Your farmer neighbours won’t be happy if you ever leave the door open…

If a million crickets escaped from the farm tomorrow, the surrounding paddocks would probably just absorb them without anyone noticing. There are probably uncountable billions of them in New Zealand as we speak.

How long does a farmed cricket live?

About 7-8 weeks from being laid as an egg to when they are harvested. That’s when they reach maturity [and] they start chirping. It’s kind of like a harvest alarm, when we hear them chirping. One day they are going to figure that out and be like “Shhhh, no one say anything, he’s coming past.”

In the wild, they breed once a year and the eggs overwinter in the ground and hatch in the spring when it’s moist and warm. But at the farm we keep it moist and warm constantly so they just breed as soon as they reach maturity. All the stuff you do on a beef farm, breeding, care and growing them up, maintenance and then harvesting them – that might happen over a year on a beef farm but it happens over a 6-8 week cycle on the cricket farm.

You dispatch them with nitrogen gas, right?

Yes, it’s very quick and humane. We watch them and they are unconscious within a few seconds and then they are dead within 15-20 minutes.

They have a surprisingly high tolerance for not having oxygen. They can be without it for what – on a human scale – would be certain death, and as soon as they are exposed to air they come back again.

Have you had zombie crickets coming back to life just as they were about to go into a wrap?

Nothing quite that dire. But early on we’d put the nitrogen gas in and think ‘That’s been five minutes, they look like they’re all dead’, and then you open the lid and they start twitching. That was a bit of a learning process.

You keep the boxes of live crickets stacked on top of each other, and there are heaps of them in there. If it was chickens, you’d call it a battery farm. Is that okay for crickets?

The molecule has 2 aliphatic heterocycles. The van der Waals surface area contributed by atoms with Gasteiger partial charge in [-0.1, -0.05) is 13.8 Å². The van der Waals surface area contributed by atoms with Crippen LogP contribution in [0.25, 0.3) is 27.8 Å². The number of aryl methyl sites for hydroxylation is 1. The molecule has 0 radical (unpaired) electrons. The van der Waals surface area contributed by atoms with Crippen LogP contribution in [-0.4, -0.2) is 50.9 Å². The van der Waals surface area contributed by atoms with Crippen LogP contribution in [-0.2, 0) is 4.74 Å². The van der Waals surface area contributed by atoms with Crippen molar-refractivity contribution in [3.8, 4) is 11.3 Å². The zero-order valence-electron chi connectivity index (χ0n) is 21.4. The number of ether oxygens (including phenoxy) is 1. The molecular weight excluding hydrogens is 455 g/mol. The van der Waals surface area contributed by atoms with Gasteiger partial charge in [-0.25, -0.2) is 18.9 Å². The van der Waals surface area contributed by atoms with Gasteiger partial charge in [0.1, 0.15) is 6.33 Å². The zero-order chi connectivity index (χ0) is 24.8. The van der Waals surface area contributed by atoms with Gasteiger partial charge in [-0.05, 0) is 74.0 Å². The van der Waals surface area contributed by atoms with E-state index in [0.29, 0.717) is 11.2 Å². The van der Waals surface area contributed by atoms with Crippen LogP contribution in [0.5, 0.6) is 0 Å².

I don’t know that you can strictly translate it, but in the law, there are minimum guidelines for space for pigs or chickens or any other animals. If you take that on a purely space basis and scale up the farm, and imagine that the crickets are chicken-sized, they would have more space per animal than chickens in a barn. As to whether that’s enough, the only signal you’ve got is that if they are too crowded and don’t have enough food they resort to cannibalism. That’s the one way we can tell they have enough space – by looking at the numbers of crickets and seeing that they are not overly cannibalising.

Do crickets live together in the wild?

I haven’t seen any evidence that they’re overly social, they seem to be fairly solitary animals, but just because we don’t see it, doesn’t mean it doesn’t happen. Crickets may have a lot more to them than we understand. I think you have to err on the side of caution and assume they are more sentient than you think.

What’s it like as a farmer having crickets, compared to cows?

Cows come up for scratches and rub against you and they are warm and fuzzy and they smell kind of nice, and when they make noises it is very endearing.

Crickets as a group are kind of nice, because the chirping is lovely. It’s quite a relaxing sound. This is me overthinking it, but they do get used to you being around. When they’re young, if you loom overtop of the enclosure they all skitter away but as they get older, they’ll walk over your hand if you put your hand in. They’ve probably just learned the weird shape above them doesn’t mean instant death, but it’s nice to think they are getting tame.

You haven’t named any?

No. I’d run out of names pretty quick.